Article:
Monday, October 31, 2011

FINAL POST: A Month Of Vegan Gravy. A Rant. And a Review.

I've been working on this final post for TWO years of gravy blogging. I've written and re-written and in the end..... I'm going to cop out. I can't do it.

My original plan was to review and rate the different places in Portland and Seattle that serve vegan gravy. A vegan gravy tour, if you will.
I've visited them all (or nearly all). And every place I go, I order something (tofu scramble, biscuits, potatoes, etc) with gravy AND an extra order of gravy on the side, so I can try the gravy plain and unadulterated. It's a miserable job, but someone has to be responsible for informing the masses, right? I LOVE going out. I don't do it often, but look forward to rare trips to places that serve all American vegan comfort food (including GRAVY!) like Paradox Cafe, Hungry Tiger Too, Juniors, Wayward, Caffe Dei, Quickies Too, Cafe Flora, Papa G's........ the list goes on and on and on...

I've definitely come up with a list of favorites and also have those places where I won't order their gravy again. There is good gravy, REALLY good gravy, bad gravy, salty gravy, lumpy gravy, starchy gravy, funny-tasting-instant-gravy and (a lot of) bland, tasteless gravy out there in vegan restaurant-land. And I wish they could all get it right, because gravy can make or break a meal.
But I love each of these many restaurants for different reasons, and gravy aside, I would recommend most any of them to someone looking for a vegan meal. They're places that serve VEGAN food and that's not always easy to find. (Except in Portland, pfffttt.)
And really, it's not fair, because I'm VERY picky about gravy - my personal opinion on a restaurant's gravy may not be ANYTHING close to the general population's consensus. I'm sure of this, in fact; because I can think, right off hand, of two specific places (one in Seattle and the other in Portland) where literally everyone (at least all the vegan people I know!) raves deliriously about the heavenly wonderousness that is their gravy - yet I find it pretty tasteless, bland, starchy, lumpy and awful.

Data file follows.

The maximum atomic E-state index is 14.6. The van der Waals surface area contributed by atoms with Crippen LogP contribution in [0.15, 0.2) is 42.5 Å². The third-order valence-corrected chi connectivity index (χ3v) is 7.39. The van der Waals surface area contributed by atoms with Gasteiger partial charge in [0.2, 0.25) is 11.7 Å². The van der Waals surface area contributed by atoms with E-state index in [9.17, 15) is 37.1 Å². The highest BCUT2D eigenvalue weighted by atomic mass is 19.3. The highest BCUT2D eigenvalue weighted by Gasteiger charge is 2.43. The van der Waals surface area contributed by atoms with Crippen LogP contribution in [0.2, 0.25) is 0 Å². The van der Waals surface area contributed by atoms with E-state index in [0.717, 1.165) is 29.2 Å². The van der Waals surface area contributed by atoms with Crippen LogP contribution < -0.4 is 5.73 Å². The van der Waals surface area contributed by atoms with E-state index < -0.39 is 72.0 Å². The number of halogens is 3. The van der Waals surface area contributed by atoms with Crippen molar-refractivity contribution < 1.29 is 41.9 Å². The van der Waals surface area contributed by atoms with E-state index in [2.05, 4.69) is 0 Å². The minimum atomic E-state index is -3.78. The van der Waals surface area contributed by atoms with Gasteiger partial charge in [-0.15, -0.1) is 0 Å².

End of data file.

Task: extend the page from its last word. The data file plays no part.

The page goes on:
I have to wonder, are other people eating the same gravy I am?
And several places that I personally thing make awesome gravy? I've had friends say it was salty or "weird"...
Even so, I would hate to have others judge someplace (especially a vegan place - I want to support those as much as possible!) based on a sentence or two that I wrote, and plastered all over the Internets, condemning their gravy.
Besides, just because their gravy is awful doesn't mean their other food... or Bloody Mary's... are not worth the trip. Every restaurant that serves vegan food is doing me and my fellow vegans a huge favor and I have a hard time ever publicly criticizing what they do. Most of them are small, locally owned establishments where the owners are putting their heart and soul into surviving. They live and die on word-of-mouth reviews. I admire the services they provide (even if I don't always like the gravy) and I want them to stick around and keep doing what they do!
So, there you have it. My cop-out, no recipe, no pictures, no opinion, NON review of Seattle and Portland's vegan gravy offerings. Google "Portland Vegan" or "Seattle Vegan" and try them all, they are ALL GOOD in their own way, for different reasons and different menu items!
And... if you want my opinions, go HERE to read my REVIEWS OF STORE-BOUGHT GRAVY MIXES. That was a WHOLE lot of fun and might be helpful for the Holidays!
Thank you, and good night!

Sunday, October 30, 2011

Saucy Mac-n-Cheeze; A Recipe and a Product Review